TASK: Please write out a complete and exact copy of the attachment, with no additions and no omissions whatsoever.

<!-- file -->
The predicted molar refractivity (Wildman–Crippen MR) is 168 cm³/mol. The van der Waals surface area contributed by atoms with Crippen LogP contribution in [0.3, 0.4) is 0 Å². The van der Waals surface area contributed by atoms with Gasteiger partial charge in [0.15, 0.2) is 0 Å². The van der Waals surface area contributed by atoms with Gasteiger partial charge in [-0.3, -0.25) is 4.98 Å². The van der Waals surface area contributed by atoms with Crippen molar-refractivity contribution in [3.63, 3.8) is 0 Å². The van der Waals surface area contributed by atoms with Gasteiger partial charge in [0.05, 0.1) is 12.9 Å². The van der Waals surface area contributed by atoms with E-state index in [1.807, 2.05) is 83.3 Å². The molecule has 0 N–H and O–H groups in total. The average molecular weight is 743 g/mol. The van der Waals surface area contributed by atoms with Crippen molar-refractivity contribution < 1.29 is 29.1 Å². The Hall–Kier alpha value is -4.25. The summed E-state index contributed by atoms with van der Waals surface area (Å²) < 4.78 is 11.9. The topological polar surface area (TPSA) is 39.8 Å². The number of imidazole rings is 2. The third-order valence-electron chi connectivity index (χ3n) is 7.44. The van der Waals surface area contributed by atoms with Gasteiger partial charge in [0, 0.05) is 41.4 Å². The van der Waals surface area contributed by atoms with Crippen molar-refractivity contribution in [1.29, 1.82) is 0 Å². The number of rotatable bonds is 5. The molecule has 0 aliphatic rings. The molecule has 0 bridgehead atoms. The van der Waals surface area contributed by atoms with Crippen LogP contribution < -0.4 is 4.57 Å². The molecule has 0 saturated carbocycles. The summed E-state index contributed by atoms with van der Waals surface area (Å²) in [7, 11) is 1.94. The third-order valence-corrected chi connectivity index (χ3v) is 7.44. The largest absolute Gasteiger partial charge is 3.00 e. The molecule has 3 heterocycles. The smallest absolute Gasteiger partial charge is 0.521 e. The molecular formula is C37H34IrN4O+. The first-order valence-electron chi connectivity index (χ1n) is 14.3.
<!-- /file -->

The predicted molar refractivity (Wildman–Crippen MR) is 168 cm³/mol. The van der Waals surface area contributed by atoms with Crippen LogP contribution in [0.3, 0.4) is 0 Å². The van der Waals surface area contributed by atoms with Gasteiger partial charge in [0.15, 0.2) is 0 Å². The van der Waals surface area contributed by atoms with Gasteiger partial charge in [-0.3, -0.25) is 4.98 Å². The van der Waals surface area contributed by atoms with Crippen molar-refractivity contribution in [3.63, 3.8) is 0 Å². The van der Waals surface area contributed by atoms with Gasteiger partial charge in [0.05, 0.1) is 12.9 Å². The van der Waals surface area contributed by atoms with E-state index in [1.807, 2.05) is 83.3 Å². The molecule has 0 N–H and O–H groups in total. The average molecular weight is 743 g/mol. The van der Waals surface area contributed by atoms with Crippen molar-refractivity contribution < 1.29 is 29.1 Å². The Hall–Kier alpha value is -4.25. The summed E-state index contributed by atoms with van der Waals surface area (Å²) < 4.78 is 11.9. The topological polar surface area (TPSA) is 39.8 Å². The number of imidazole rings is 2. The third-order valence-electron chi connectivity index (χ3n) is 7.44. The van der Waals surface area contributed by atoms with Gasteiger partial charge in [0, 0.05) is 41.4 Å². The van der Waals surface area contributed by atoms with Crippen molar-refractivity contribution in [1.29, 1.82) is 0 Å². The number of rotatable bonds is 5. The molecule has 0 aliphatic rings. The molecule has 0 bridgehead atoms. The van der Waals surface area contributed by atoms with Crippen LogP contribution < -0.4 is 4.57 Å². The molecule has 0 saturated carbocycles. The summed E-state index contributed by atoms with van der Waals surface area (Å²) in [7, 11) is 1.94. The third-order valence-corrected chi connectivity index (χ3v) is 7.44. The largest absolute Gasteiger partial charge is 3.00 e. The molecule has 3 heterocycles. The smallest absolute Gasteiger partial charge is 0.521 e. The molecular formula is C37H34IrN4O+. The first-order valence-electron chi connectivity index (χ1n) is 14.3.